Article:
Friday, October 14, 2005

A peculiar derailment

How sad to hear that the Railtrack shareholders have lost their case against the government.

It's a long story, and I'll try my best to be brief. It all began when the Conservative government privatised the rail network in the '90s. Some bright spark came up with the goofy idea of packaging and selling the rail tracks separately from the train routes which ran along them.

A company, imaginatively named Railtrack, was set up to look after the rail tracks, and other companies bid for the franchise to run trains on the routes. The public enthusiastically took up the invitation to buy shares in Railtrack. The company subsequently did very well in the market, posting record profits year on year.

This arrangement had problems, not least the fact that the route operators had no control over the punctuality of their trains in cases where delays were caused by problems with the track.

Then disaster struck. There was a train accident at Hatfield and four people died. The accident was caused by the poor state of the tracks. As a result of the publicity generated by this tragic event, Railtrack was forced to spend a lot of money repairing all the tracks across the country. Its productivity suffered, and profits fell. The government ended up ploughing millions of public money into the company to keep it afloat.

Sick of the increasing demands for even more public money, the Department of Transport and the Treasury hatched a plan to force Railtrack into administration. Documents exchanged between both departments (which were produced in the court case) revealed the disdain with which Railtrack shareholders were regarded. An official queried whether public money should be used to compensate these investors in the event of Railtrack being forced off the rails, and there was a sneering remark about worrying about 'grannies losing their blouses' when the company went belly up.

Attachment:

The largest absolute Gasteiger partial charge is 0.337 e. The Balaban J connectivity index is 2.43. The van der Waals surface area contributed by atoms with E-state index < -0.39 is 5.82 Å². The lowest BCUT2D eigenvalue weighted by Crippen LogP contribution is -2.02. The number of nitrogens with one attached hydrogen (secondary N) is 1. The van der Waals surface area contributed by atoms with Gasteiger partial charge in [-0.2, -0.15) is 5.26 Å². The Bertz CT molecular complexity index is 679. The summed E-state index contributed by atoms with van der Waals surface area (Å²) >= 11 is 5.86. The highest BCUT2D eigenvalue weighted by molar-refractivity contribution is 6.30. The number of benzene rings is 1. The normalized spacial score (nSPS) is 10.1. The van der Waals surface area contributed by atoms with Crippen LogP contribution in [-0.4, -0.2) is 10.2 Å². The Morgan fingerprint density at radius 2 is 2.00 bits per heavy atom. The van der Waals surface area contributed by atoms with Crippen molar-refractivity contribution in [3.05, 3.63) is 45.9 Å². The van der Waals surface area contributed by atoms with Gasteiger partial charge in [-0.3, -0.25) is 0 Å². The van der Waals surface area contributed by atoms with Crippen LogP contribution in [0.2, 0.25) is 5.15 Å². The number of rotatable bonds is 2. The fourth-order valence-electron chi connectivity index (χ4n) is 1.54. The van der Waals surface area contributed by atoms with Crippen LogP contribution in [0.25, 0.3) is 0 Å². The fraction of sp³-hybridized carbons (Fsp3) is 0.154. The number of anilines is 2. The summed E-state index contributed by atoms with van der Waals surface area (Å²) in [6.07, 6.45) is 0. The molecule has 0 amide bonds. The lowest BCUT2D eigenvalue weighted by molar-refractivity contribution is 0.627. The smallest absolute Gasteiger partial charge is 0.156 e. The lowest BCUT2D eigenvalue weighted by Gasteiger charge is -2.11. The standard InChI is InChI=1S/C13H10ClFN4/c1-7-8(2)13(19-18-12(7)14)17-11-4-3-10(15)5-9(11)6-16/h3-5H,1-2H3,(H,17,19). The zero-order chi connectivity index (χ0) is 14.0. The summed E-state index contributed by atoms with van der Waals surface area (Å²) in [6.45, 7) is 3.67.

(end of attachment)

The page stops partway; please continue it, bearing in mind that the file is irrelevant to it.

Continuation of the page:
The company was eventually put into administration by the Secretary of State for Transport. It was replaced by a not-for-profit entity. The 'grannies'and other enterprising persons who had bought shares in Railtrack lost all their money. They took the government to court, alleging misfeasance of public duty. At the time he put Railtrack into administration, the Secretary of State had claimed that he had no other option as the company could no longer support itself. However, evidence was adduced at the trial to show that the company would not have gone under if it had not been so spectacularly derailed. The Secretary of State even admitted to the court that he had not told the truth to Parliament about conversations he had had about plans for the company.

Sadly, the shareholders lost their case. The court held that malice on the part of the government had not been proven. In order to succeed, the shareholders had to prove that the Secretary of State put Railtrack into administration with the intention of injuring their interests. This is a tall order, so the ruling should have come as no surprise. However, the judge dismissed the reasons given by the Secretary of State for lying as 'little above gibberish'.

A moral victory, if nothing else, for the shareholders. For me, it raises questions as to why we should believe the government when it claims that it wants to foster an 'enterprise culture'. The sneering disregard for people who have invested their money in a company, having been invited to do so by the government, is stunning. We used to talk about nationalisation by the back door, but this is a straightforward battering-ram job. We should be concerned about a government that has no compunction about mounting such a raid on private property. Admittedly Railtrack sat in an ambiguous position as a private company receiving government handouts, but that does not justify the government's actions. I am sure you will not be surprised to hear that when the Secretary of State announced his assault on Railtrack, he was cheered to the rafters by the Old Labour brigade. These people, with their raging waves of self-righteous cant, foaming out their own envy, can always be relied on to resist sound capitalist progress. Armed with an ideology that has been shown to be withered from the roots, they have managed, for the past eight years, to block economic progress in this country. To give Tony Blair credit, he has occasionally managed to face them down. However, if Gordon Brown does become the next Prime Minister, we could be in for a lot worse.
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